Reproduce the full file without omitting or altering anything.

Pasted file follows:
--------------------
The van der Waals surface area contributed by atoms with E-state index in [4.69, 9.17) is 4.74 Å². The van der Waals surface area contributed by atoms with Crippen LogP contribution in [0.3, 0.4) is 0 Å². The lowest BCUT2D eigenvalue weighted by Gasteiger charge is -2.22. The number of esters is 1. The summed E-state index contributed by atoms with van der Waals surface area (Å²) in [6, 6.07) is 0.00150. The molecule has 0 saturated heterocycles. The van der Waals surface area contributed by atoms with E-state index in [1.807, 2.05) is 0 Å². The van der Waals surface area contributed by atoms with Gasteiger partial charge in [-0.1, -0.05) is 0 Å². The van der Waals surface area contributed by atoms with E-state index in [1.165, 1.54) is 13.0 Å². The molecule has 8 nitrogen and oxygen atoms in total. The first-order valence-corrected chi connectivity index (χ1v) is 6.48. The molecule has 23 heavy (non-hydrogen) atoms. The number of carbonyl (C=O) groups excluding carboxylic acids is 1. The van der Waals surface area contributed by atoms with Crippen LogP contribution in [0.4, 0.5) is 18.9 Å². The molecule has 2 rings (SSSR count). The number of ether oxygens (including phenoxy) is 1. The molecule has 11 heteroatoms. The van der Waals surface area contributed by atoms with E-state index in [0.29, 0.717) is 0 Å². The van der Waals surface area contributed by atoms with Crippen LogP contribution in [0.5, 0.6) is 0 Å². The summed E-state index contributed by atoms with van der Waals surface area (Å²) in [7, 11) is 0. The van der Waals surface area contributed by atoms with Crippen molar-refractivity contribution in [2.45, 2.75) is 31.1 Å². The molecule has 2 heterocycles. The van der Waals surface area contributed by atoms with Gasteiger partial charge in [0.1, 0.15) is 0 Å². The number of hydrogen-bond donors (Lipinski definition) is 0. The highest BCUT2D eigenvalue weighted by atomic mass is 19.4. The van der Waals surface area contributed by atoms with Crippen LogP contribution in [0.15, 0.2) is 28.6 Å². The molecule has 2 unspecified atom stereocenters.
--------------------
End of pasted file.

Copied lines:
The van der Waals surface area contributed by atoms with E-state index in [4.69, 9.17) is 4.74 Å². The van der Waals surface area contributed by atoms with Crippen LogP contribution in [0.3, 0.4) is 0 Å². The lowest BCUT2D eigenvalue weighted by Gasteiger charge is -2.22. The number of esters is 1. The summed E-state index contributed by atoms with van der Waals surface area (Å²) in [6, 6.07) is 0.00150. The molecule has 0 saturated heterocycles. The van der Waals surface area contributed by atoms with E-state index in [1.807, 2.05) is 0 Å². The van der Waals surface area contributed by atoms with Gasteiger partial charge in [-0.1, -0.05) is 0 Å². The van der Waals surface area contributed by atoms with E-state index in [1.165, 1.54) is 13.0 Å². The molecule has 8 nitrogen and oxygen atoms in total. The first-order valence-corrected chi connectivity index (χ1v) is 6.48. The molecule has 23 heavy (non-hydrogen) atoms. The number of carbonyl (C=O) groups excluding carboxylic acids is 1. The van der Waals surface area contributed by atoms with Crippen LogP contribution in [0.4, 0.5) is 18.9 Å². The molecule has 2 rings (SSSR count). The number of ether oxygens (including phenoxy) is 1. The molecule has 11 heteroatoms. The van der Waals surface area contributed by atoms with E-state index in [0.29, 0.717) is 0 Å². The van der Waals surface area contributed by atoms with Crippen LogP contribution in [0.5, 0.6) is 0 Å². The summed E-state index contributed by atoms with van der Waals surface area (Å²) in [7, 11) is 0. The van der Waals surface area contributed by atoms with Crippen molar-refractivity contribution in [2.45, 2.75) is 31.1 Å². The molecule has 2 heterocycles. The van der Waals surface area contributed by atoms with Gasteiger partial charge in [0.1, 0.15) is 0 Å². The number of hydrogen-bond donors (Lipinski definition) is 0. The highest BCUT2D eigenvalue weighted by atomic mass is 19.4. The van der Waals surface area contributed by atoms with Crippen LogP contribution in [0.15, 0.2) is 28.6 Å². The molecule has 2 unspecified atom stereocenters.